I think you ought. Not that this should be the only way of reading—but every day you should be going forward. Suppose you were roaming through a beautiful estate, and that your object was to learn all about it. You might pursue two methods. First, you might set out at one of the gates, and follow the first path, then strike off into a grove, and walk a few steps; then branch into a garden; then return to see the fishpond or the statue. You might spend a day or two in this employment, and at the end of it you would have seen a great many beautiful things. But while you had looked at some of these four or five times over, there would be a great number of spots which you had not seen at all. Instead of looking ten times at the observatory, you might have looked at ten different scenes. What was the matter? I will tell you; you did not view it in regular order. You had no plan. So you might spend years in reading the Scriptures; and at the end of them, you would have learned many whole chapters or even books of the Bible; yet there might be some very useful parts which you would know nothing about. Why? Because you did not read in regular order.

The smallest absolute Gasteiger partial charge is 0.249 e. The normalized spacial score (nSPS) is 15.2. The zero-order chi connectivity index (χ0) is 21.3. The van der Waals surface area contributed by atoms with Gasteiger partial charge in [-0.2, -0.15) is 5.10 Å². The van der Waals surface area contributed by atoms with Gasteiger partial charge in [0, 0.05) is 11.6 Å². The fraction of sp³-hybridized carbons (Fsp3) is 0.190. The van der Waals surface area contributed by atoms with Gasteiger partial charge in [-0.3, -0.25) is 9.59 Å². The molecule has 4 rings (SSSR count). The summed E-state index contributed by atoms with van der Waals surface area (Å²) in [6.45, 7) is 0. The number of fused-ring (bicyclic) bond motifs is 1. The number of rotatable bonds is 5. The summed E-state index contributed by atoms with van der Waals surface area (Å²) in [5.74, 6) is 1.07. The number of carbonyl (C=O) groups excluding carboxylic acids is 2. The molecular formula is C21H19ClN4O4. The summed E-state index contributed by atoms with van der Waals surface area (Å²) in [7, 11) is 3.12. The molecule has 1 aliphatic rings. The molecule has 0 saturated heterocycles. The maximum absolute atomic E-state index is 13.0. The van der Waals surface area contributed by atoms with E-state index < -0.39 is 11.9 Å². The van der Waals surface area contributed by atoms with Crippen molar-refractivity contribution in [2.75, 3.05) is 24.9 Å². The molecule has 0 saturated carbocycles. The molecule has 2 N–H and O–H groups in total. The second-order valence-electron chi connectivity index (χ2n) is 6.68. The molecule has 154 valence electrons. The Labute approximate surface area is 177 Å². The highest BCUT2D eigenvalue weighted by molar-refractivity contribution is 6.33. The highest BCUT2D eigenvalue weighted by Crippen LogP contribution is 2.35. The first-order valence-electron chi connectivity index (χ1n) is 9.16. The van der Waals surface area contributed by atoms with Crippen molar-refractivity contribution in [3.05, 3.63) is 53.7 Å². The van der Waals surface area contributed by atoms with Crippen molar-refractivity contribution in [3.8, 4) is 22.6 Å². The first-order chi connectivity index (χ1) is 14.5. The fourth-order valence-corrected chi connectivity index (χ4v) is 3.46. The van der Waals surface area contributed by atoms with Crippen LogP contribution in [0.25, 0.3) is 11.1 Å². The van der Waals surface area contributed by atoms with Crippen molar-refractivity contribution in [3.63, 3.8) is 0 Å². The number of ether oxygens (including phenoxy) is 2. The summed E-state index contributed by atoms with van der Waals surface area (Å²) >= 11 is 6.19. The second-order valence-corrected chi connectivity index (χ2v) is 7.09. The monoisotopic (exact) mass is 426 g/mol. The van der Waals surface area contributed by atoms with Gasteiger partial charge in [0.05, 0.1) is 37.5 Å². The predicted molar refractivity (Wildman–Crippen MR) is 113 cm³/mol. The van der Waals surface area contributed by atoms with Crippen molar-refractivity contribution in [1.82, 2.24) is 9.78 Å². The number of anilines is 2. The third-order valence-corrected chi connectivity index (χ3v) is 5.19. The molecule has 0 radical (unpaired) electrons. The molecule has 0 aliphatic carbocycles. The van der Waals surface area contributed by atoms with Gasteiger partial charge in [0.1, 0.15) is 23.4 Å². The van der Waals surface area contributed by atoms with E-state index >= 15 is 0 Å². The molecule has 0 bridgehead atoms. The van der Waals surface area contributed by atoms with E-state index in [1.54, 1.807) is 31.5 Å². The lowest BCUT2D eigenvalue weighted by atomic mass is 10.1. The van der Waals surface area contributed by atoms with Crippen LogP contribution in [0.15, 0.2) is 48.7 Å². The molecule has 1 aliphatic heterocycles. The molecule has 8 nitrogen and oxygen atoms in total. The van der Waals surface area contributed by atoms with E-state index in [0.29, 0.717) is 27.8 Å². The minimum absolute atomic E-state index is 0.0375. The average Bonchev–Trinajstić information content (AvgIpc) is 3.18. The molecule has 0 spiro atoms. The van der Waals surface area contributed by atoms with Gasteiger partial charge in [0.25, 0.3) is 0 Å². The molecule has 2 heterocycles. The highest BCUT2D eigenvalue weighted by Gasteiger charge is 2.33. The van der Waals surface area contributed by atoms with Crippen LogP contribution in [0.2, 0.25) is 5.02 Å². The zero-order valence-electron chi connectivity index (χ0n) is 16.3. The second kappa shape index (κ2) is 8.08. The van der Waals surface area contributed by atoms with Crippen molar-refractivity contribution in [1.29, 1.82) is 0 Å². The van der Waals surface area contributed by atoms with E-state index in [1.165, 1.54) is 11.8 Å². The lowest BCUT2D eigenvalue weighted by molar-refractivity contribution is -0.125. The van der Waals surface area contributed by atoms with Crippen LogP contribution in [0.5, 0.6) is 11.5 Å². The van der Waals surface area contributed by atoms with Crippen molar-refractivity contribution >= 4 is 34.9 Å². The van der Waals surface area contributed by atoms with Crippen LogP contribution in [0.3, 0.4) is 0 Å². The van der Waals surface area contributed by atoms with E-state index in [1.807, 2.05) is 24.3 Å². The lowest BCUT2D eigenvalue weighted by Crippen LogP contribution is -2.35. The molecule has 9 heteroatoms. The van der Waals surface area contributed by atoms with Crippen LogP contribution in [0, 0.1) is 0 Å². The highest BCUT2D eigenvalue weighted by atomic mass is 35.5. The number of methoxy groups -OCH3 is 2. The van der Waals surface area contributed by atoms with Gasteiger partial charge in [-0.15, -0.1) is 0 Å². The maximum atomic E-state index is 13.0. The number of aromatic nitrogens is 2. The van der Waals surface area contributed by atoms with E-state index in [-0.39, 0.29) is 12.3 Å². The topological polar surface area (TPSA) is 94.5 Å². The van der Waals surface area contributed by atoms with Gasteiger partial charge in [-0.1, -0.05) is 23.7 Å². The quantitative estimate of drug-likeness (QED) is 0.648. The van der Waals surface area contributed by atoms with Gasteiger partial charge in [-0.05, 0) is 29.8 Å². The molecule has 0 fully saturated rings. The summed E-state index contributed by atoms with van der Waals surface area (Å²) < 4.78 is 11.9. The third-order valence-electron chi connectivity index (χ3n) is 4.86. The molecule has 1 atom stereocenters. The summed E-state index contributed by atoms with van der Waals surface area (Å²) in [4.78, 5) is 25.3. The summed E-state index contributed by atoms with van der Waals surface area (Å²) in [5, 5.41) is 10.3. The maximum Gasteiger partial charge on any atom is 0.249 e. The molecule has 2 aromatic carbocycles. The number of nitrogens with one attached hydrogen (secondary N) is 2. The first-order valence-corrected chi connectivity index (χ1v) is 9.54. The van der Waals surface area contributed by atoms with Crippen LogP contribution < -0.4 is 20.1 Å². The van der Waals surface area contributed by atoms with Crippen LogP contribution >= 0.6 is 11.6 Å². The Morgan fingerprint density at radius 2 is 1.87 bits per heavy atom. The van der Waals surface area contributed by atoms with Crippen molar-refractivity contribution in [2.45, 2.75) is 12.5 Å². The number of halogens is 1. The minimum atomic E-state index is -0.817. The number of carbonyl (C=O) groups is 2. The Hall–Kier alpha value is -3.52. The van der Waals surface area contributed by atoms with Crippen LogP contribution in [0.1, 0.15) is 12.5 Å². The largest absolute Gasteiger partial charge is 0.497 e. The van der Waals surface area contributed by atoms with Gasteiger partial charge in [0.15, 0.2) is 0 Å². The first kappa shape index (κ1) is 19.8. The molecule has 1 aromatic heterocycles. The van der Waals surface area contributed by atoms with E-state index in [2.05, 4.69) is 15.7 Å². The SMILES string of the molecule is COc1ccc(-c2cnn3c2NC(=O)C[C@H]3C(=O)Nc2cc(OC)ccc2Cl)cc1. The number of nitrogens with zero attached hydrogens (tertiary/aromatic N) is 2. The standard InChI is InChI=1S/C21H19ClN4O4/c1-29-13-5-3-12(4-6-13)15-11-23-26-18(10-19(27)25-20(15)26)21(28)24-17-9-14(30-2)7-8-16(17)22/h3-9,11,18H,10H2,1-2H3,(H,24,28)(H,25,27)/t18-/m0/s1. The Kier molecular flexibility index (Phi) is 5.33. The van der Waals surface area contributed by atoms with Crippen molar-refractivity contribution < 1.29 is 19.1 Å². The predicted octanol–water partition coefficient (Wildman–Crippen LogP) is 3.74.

Secondly—You might get an exact plan of the grounds, like a little map, on a piece of paper; then you might divide it off into portions, and say, “I can do so much today, and so much tomorrow, etc.” Then you might go over every step of the fine park and gardens, look at every bridge, and examine every curiosity. You would have surveyed every single beauty. But what makes the difference between these methods? You viewed it this second time in regular order. Thus, too, you ought to read the Scriptures. And if you lay down a plan, and take care to observe it, and keep it up for a few years, you will know something about the whole Bible. Why? Because you read it in regular order.
– James Alexander, My Brothers Keeper